(WHAT WILL PEOPLE SAY?) by Laiba Fatima Let it rain carmine from drunken clouds, dare I say, tonight – Drown away in heedless gulps ‘loug kya kahen gay’ tonight. Elope to the lost lands of inconsequential pleasure, The ghosts of our abandoned childhoods wish to play tonight. The misfortunes of this world will find some sanctuary, When consciousness and stupor collide halfway tonight. They have never tasted love, what would they know? Those hapless priests! The joys of wine and lust alike they will gainsay tonight. Heaven might be inherited in lieu of innocence, For your lustrous caresses, I will be led astray tonight. Pour over your body, soul and spirit zamzam in vain, Ills of our fathers ablution can’t wash away tonight. Bathe yourself in scents virgin and divine all you desire, Even ittr would not make the angels cross our way tonight. I am not the same, nor you, our pasts no more around, We are two unholy shadows, faiths on display tonight. While rosaries burn with vintage flames incandescent, We will count every speck of ash ‘til doomsday tonight. But kneel and grovel for mercy once darkness surrenders, After all, we’re like sinners on Judgment Day tonight.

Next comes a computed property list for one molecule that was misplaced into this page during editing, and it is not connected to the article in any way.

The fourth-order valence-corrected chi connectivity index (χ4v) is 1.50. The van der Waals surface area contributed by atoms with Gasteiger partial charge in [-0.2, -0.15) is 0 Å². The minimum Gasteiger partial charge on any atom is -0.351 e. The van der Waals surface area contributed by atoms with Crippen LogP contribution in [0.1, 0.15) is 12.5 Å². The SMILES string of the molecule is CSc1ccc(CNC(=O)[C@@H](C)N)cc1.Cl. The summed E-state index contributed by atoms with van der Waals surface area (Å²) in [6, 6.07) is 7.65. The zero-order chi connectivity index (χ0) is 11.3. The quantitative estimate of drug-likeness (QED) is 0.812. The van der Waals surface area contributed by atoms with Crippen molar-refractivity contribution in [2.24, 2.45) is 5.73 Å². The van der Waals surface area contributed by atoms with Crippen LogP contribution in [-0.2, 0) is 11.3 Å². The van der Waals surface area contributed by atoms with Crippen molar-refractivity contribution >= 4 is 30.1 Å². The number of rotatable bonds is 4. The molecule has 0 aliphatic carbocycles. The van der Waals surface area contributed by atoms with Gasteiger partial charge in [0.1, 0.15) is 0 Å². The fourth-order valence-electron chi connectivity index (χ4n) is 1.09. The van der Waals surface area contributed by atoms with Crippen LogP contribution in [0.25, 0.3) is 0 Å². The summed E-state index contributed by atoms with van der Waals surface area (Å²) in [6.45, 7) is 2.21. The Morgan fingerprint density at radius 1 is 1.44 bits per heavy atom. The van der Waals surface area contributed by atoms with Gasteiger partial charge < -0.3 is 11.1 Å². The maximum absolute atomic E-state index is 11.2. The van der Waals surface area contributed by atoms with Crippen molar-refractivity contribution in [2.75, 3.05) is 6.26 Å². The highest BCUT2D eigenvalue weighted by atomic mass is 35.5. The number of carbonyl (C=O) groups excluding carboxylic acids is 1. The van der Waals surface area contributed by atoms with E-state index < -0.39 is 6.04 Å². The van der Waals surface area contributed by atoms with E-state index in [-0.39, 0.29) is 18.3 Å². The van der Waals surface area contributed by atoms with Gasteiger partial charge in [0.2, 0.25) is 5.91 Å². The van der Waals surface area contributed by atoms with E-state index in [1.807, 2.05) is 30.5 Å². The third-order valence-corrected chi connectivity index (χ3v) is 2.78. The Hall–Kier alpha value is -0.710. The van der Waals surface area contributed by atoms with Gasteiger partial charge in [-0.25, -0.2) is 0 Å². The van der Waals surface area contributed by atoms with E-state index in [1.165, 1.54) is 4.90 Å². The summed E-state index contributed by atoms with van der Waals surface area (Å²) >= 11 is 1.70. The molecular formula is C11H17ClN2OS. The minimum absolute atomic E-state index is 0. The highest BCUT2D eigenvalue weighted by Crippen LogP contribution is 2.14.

Charlotte Rebecca Arp 29

TE VI EN BELÈN. Te vi en Belén. Estuviste plantada en la tierra dulce, y de tus brazos pendieron las frutas sagradas: atractivas, secretas, llenas de palabras antiguas. Me hiciste fijarme en ti; querÍa morirme para descomponerme bajo tus raÍces enredadas. Fuiste bastante poderosa, en aquel momento transitorio, para llenarlo todo: el universo amurallado del patio, esta boca, el espacio entre sombra y sustancia. Me dejaste can visiones impresionantes, sueños que confunden. Tú fuiste aquellos naranjos, inescrutable, escondida por sus hojas terranales, y desde que te vi fuera de la iglesia, no he respirado en una enternidad.